I am so pleased to bring a review today of "The Lens and the Looker", the first installment of the Verona Trilogy, by Lory S. Kaufman, and brought to you by iRead Book Tours!
The LENS and the LOOKERBOOK #1 of The Verona Trilogy:
It’s the 24th century and humans, with the help of artificial intelligences (A.I.s), have finally created the perfect post-dystopian society. To make equally perfect citizens for this world, the elders have created History Camps, full sized recreations of cities from Earth’s distant pasts. Here teens live the way their ancestors did, doing the same dirty jobs and experiencing the same degradation. History Camps teach youths not to repeat the mistakes that almost caused the planet to die. But not everything goes to plan.
In this first of a trilogy, we meet three spoiled teens in the year 2347. Hansum almost 17, is good looking and athletic. Shamira, 15, is sassy, independent and an artistic genius. Lincoln, 14, is the smart-aleck. But you don’t have to scratch too far beneath the surface to find his insecurities.
These three “hard cases” refuse the valuable lessons History Camps teach. But when they are kidnapped and taken back in time to 1347 Verona, Italy, they only have two choices; adapt to the harsh medieval ways or die. The dangers are many, their enemies are powerful, and safety is a long way away. It’s hardly the ideal environment to fall in love – but that’s exactly what happens. In an attempt to survive, the trio risks introducing technology from the future. It could save them – or it could change history.
I started "The Lens and the Looker" after my husband and I came home from our slightly-delayed anniversary supper and finished the book some time after 1 a.m. the next morning. I've never literally not been able to put a book down before, but came very, very close with "The Lens and the Looker".
One would expect a post-dystopian novel about young people to have different language than such a book written for young people, and "Lens" does not disappoint. Our three heroes (Hansum, Shamira and Lincoln) are 'hard cases' and even the regular History Camps do not teach them the intended lessons, so they are sent to "Total Immersion History Camps" where the young people are left without some of the 24th century technology to which they are used. It quickly becomes apparent that they are to 'hard case' for even those camps when they are taken back 1000 years in time to the "real" 14th century Verona, Italy.
Think about it. No electricity, no indoor plumbing, no computers, no internet (ohmygoodness!). It's not that you go home to these conveniences at the end of the day...they don't exist yet.
Luckily, the teens have an 'insurance policy', a holographic AI (artificial intelligence) called Pan. They were not supposed to have him at the History Camp, but they did; and with Pan, they created disruptions. But back in the real 1347, they are lucky to have Pan. At first, they are still just trying to mess things up for other people, but Pan becomes a very useful tool in helping the young people adapt to their new surroundings. When their time-traveling guide dies in that period, Pan becomes a lifeline.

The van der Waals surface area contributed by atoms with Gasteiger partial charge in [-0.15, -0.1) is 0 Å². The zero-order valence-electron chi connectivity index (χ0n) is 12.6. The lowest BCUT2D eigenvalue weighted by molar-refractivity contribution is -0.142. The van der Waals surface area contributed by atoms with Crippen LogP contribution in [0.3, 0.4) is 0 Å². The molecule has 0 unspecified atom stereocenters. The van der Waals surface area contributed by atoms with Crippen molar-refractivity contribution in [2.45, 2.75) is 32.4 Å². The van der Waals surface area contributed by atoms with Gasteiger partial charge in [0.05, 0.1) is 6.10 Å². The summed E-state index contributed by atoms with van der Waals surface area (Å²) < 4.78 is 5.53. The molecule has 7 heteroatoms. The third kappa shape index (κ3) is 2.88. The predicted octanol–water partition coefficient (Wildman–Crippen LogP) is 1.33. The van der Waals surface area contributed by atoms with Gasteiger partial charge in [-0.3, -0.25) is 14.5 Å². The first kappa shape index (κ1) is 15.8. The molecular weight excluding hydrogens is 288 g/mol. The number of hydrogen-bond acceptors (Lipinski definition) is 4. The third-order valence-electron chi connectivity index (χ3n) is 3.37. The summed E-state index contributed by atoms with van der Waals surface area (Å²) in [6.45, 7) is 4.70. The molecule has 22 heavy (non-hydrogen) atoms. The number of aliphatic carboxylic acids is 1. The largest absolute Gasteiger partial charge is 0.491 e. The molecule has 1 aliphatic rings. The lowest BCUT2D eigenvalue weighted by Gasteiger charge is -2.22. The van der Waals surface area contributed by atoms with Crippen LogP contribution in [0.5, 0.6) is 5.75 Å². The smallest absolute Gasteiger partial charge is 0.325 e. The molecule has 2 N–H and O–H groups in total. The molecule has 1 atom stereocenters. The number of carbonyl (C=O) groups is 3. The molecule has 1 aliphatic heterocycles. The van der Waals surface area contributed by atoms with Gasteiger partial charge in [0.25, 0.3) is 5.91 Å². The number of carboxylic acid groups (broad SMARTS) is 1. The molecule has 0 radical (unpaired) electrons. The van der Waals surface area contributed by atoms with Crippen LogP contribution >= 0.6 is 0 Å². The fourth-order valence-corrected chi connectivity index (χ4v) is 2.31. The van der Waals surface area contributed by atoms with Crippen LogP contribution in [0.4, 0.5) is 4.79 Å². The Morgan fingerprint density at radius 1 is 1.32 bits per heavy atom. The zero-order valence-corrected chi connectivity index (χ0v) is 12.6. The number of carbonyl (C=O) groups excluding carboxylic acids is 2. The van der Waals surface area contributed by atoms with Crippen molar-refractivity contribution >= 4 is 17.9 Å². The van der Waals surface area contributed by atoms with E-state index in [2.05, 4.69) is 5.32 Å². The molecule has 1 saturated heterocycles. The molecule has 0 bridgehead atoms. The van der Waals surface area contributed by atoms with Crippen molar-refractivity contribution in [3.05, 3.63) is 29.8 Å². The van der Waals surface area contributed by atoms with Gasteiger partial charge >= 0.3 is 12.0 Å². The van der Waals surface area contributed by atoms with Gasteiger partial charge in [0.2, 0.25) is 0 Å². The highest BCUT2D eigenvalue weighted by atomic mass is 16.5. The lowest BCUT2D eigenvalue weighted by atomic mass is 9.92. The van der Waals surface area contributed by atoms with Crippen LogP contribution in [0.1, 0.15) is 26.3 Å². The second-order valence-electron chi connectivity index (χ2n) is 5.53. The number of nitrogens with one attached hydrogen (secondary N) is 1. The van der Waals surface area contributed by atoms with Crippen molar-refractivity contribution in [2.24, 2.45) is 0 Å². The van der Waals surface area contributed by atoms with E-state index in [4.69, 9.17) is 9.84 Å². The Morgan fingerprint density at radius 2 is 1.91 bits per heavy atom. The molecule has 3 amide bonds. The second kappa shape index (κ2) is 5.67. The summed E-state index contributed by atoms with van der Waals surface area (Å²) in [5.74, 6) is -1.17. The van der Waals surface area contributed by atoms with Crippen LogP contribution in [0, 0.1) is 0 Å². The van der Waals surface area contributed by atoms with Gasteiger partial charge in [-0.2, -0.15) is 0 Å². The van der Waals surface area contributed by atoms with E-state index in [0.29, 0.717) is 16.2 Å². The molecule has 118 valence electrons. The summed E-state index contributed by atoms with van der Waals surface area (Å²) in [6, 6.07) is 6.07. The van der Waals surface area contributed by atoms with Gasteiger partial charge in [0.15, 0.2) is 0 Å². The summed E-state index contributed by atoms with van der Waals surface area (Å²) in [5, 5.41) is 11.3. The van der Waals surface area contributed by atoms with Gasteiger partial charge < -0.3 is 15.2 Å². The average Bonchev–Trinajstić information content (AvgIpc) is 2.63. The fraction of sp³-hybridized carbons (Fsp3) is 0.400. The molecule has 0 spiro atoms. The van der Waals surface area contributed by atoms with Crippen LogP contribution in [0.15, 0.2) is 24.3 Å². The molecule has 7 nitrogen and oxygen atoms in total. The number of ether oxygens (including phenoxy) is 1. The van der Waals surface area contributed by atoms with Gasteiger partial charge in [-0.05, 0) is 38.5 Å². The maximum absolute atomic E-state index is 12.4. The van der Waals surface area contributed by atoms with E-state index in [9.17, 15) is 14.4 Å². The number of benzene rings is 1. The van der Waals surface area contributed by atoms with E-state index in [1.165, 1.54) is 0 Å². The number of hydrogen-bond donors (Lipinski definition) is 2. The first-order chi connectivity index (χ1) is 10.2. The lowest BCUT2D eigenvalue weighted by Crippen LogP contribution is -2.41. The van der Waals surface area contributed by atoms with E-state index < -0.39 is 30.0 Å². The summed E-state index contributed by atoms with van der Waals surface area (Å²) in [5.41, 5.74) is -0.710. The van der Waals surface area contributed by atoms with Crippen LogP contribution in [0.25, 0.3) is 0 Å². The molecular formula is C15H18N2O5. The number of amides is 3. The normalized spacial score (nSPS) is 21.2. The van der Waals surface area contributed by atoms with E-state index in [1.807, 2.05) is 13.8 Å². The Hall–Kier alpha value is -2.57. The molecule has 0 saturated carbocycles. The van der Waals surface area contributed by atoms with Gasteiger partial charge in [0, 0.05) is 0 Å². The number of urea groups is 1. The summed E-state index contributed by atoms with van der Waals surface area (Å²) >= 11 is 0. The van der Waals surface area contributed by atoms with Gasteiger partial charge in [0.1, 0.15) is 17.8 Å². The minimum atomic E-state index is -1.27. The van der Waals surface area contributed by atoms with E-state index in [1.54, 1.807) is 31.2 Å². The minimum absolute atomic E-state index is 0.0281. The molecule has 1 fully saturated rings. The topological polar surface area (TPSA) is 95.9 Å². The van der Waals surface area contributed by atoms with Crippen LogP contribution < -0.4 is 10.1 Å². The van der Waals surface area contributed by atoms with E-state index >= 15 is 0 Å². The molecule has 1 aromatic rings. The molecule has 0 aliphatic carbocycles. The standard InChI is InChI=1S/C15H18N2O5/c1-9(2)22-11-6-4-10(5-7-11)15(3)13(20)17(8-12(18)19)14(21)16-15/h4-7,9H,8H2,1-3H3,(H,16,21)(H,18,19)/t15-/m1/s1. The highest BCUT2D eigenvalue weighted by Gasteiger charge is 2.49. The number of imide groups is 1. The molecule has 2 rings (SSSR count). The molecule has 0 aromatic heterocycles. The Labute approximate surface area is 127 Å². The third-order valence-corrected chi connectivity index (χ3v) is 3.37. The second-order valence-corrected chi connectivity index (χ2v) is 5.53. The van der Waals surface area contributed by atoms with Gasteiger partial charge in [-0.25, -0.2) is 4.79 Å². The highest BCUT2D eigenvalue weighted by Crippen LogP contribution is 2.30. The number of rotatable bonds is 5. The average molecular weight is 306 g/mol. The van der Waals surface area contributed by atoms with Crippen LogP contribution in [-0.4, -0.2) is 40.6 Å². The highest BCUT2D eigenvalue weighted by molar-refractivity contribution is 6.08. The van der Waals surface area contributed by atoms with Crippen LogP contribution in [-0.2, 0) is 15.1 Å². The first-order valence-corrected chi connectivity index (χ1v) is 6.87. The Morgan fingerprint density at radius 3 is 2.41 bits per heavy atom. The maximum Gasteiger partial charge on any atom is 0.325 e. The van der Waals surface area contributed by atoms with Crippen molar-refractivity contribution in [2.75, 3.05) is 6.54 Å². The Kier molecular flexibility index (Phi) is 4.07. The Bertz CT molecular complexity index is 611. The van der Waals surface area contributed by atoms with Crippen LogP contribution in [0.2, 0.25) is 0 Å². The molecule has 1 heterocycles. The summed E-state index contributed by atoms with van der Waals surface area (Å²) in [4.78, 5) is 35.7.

There's also a nice bit of social commentary in "The Lens and the Looker". There are wide class differences in medieval times. Peasants are treated little better than cattle by the noble classes. The young people are given the names Romero, Carmella and Maruccio (Hansum, Shamira and Lincoln) and supplied with enough technology to be able to communicate in the Italian of the day.
We are also introduced to the de la Cappa family, whose father, Agistino, is a lensmaker. They have come on hard times, due to the father's alcoholism. It is to this family that the time-traveler brings the three 'orphans'. In our day, orphans would probably be brought into a home as family. Back then, they were brought in as servants. Signora de la Cappa talks to angels, and everyone assumes she is crazy. Their daughter, Guilietta, is kindly and of an age to be of interest to Romero/Hansum and a friend to Carmella/Shamira.
I'm sure you can imagine some of the predicaments into which the young people become entangled. Do they introduce technology centuries ahead of time to survive or make their lives easier in the 14th century? You really, really need to read "The Lens and the Looker" to find out!
"I write Post-Dystopian fiction. After society’s collapse, which is imagined in so many great dystopian stories, humans will either fade into history, with the dinosaurs, or, if it learns the right lessons, society will go on to construct a civilization to last tens of thousands of years. The books of THE VERONA TRILOGY are the exciting adventures of young people doing the latter.” -Lory Kaufman
(Disclaimer: I was provided a copy of "The Lens and the Looker" from the author via iRead Virtual Book Tours in exchange for my honest review. No other compensation was received.)